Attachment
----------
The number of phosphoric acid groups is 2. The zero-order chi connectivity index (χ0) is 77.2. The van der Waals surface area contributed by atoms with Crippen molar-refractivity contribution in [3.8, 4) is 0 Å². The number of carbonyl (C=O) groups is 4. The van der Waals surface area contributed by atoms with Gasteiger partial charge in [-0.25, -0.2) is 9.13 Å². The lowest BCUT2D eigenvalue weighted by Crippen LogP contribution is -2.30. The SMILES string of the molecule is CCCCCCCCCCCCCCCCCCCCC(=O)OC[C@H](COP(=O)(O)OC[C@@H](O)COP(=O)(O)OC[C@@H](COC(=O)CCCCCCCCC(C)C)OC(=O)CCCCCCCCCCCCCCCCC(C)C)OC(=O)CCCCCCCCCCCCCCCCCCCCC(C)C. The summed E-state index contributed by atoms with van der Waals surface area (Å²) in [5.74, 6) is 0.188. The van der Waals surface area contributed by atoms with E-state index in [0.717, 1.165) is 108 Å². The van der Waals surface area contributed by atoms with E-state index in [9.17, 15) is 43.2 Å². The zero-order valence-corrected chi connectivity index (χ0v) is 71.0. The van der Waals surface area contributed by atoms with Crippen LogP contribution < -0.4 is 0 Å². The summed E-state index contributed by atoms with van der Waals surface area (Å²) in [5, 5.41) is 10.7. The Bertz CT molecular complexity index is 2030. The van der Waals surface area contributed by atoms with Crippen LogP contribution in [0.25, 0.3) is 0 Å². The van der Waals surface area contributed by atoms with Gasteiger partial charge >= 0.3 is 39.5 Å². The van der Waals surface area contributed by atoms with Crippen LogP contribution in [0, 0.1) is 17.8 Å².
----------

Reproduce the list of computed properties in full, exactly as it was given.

The number of phosphoric acid groups is 2. The zero-order chi connectivity index (χ0) is 77.2. The van der Waals surface area contributed by atoms with Crippen molar-refractivity contribution in [3.8, 4) is 0 Å². The number of carbonyl (C=O) groups is 4. The van der Waals surface area contributed by atoms with Gasteiger partial charge in [-0.25, -0.2) is 9.13 Å². The lowest BCUT2D eigenvalue weighted by Crippen LogP contribution is -2.30. The SMILES string of the molecule is CCCCCCCCCCCCCCCCCCCCC(=O)OC[C@H](COP(=O)(O)OC[C@@H](O)COP(=O)(O)OC[C@@H](COC(=O)CCCCCCCCC(C)C)OC(=O)CCCCCCCCCCCCCCCCC(C)C)OC(=O)CCCCCCCCCCCCCCCCCCCCC(C)C. The summed E-state index contributed by atoms with van der Waals surface area (Å²) in [5.74, 6) is 0.188. The van der Waals surface area contributed by atoms with E-state index in [0.717, 1.165) is 108 Å². The van der Waals surface area contributed by atoms with E-state index in [9.17, 15) is 43.2 Å². The zero-order valence-corrected chi connectivity index (χ0v) is 71.0. The van der Waals surface area contributed by atoms with Crippen LogP contribution < -0.4 is 0 Å². The summed E-state index contributed by atoms with van der Waals surface area (Å²) in [5, 5.41) is 10.7. The Bertz CT molecular complexity index is 2030. The van der Waals surface area contributed by atoms with Crippen LogP contribution in [0.25, 0.3) is 0 Å². The van der Waals surface area contributed by atoms with Gasteiger partial charge >= 0.3 is 39.5 Å². The van der Waals surface area contributed by atoms with Crippen LogP contribution in [0, 0.1) is 17.8 Å².